Another Positive Step for Kentucky Alternative Programs

It was some eight years ago when Kentucky Youth Advocates’ point person on our case advocacy program brought me information indicating that “something troubling” was happening in alternative programs in Kentucky. The more we probed the “state of the state’s alternative programs,” the more I became convinced we just couldn’t be getting an accurate picture. Were alternative programs really as far behind as they appeared in meeting students’ needs?

It turned out we weren’t exactly right – while there were some strong alternative education programs, many in the state were actually worse than even we expected.

That information prompted Kentucky Youth Advocates to conduct a major research project around alternative programs across the state. The findings were a surprise to many in the education field, but they appropriately raised attention to a too often overlooked group of Kentucky students. After this step, we started a long campaign focused on these students’ right to a quality education. This included multiple hard discussions with stakeholders and partners, lots of research on effective alternative programs across the country, working with partners on legal action, and persistent outreach efforts to legislators and state officials.

And after a lot of hard work, there is good news – the Kentucky Department of Education, the State Board of Education, the Kentucky Educational Collaborative for State Agency Children, and the General Assembly are doing a lot of things to improve alternative programs these days. For example, in 2012, Representative Jenkins (D) and Senator Winters (R) championed a bill that strengthened teacher quality in alternative programs. This was a huge step forward.

And as recent as this week, another positive movement came when the Department released standardized test scores on alternative programs.  That may not sound like much until we remember that our early findings showed that dozens of districts didn’t even administer the legally mandated tests to alternative program students. We then progressed to the stage where at least the kids were being tested on a uniform and consistent basis.  And now, for the first time, that data is being shared with districts to use as a tool for improvement and for public review. That is a true example of progress made.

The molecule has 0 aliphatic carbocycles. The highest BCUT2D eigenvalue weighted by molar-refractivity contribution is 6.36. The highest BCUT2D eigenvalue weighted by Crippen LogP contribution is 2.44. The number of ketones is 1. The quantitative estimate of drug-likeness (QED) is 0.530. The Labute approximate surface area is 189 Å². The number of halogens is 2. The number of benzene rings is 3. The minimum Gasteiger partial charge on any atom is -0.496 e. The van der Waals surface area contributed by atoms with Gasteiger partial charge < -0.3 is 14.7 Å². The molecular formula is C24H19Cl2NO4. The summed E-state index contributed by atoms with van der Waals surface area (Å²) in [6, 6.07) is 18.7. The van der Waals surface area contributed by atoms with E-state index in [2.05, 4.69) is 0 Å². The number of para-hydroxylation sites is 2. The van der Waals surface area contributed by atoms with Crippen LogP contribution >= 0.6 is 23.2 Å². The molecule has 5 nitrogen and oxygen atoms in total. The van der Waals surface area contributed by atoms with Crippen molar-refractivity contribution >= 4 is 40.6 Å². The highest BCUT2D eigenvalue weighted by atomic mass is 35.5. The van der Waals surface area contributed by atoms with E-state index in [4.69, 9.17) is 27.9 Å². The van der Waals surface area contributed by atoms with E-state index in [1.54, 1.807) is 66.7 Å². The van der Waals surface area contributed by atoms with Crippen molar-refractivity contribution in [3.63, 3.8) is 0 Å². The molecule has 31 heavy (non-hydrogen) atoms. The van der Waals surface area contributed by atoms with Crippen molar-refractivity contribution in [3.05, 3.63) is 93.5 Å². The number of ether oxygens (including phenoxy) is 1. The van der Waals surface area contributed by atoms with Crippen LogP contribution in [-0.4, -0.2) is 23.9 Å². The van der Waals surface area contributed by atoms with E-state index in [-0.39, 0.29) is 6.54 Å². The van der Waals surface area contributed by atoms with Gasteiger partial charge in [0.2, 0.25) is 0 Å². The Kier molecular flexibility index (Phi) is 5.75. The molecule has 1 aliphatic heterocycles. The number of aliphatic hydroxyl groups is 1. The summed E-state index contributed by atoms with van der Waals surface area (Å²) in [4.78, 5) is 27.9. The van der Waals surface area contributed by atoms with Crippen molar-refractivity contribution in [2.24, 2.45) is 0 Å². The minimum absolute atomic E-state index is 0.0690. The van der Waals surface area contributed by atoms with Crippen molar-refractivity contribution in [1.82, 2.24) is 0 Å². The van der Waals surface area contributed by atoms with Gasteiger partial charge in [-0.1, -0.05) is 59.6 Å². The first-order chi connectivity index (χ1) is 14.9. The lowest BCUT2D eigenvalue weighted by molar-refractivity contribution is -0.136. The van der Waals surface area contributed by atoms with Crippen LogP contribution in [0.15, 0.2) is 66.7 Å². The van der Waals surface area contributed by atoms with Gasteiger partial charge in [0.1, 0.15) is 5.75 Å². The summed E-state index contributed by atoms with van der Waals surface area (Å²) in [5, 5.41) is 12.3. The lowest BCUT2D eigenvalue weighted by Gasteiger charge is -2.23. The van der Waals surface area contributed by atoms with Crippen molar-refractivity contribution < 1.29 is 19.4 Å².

This latest improvement comes on the heels of an increasing commitment by the Department to ensure that alternative programs truly meet the needs of the students. One caveat is that because there are so many alternative education programs with a very small number of students present on testing day, multiple alternative programs’ test scores are suppressed from public view to protect the confidentiality of the small group of students tested. However, school and district administrators have access to all of the data.

We are making progress in ways large and small but there is still a lot to do.  As detailed in our 2012 KIDS COUNT essay on alternative programs, opportunities remain around:

  • More fiscal accountability to ensure per pupil funding follows the kid, even to an alternative program;
  • More independent and transparent oversight of alternative programs serving children in state agency care;
  • Continued emphasis upon quality learning environments in all programs;
  • Increased non-cognitive supports such as health services or counseling at school to this vulnerable population of young people;
  • And, ensuring that a student’s ethnicity, gender, or learning disability does not make him or her more likely to end up in an alternative program.

We have come a long way. Commissioner Holliday and the State Board are to be commended on an authentic commitment for these young people. Here’s to hoping that continued attention will result in continued improvement across the Commonwealth!

Comments

  1. I wonder how it is decided, in a given county, what the parameters of the program are. I live in woodford co., and the alternative program is simply a place to dump kids who are considered by faculty, or staff, to be a “behavior problem.” it doesn’t appear to have any qualities which are alternative, or educational, and I truly feel that I have a son who would greatly benefit from a true alternative educational program.
    bdj

Leave a Reply

Your email address will not be published. Required fields are marked *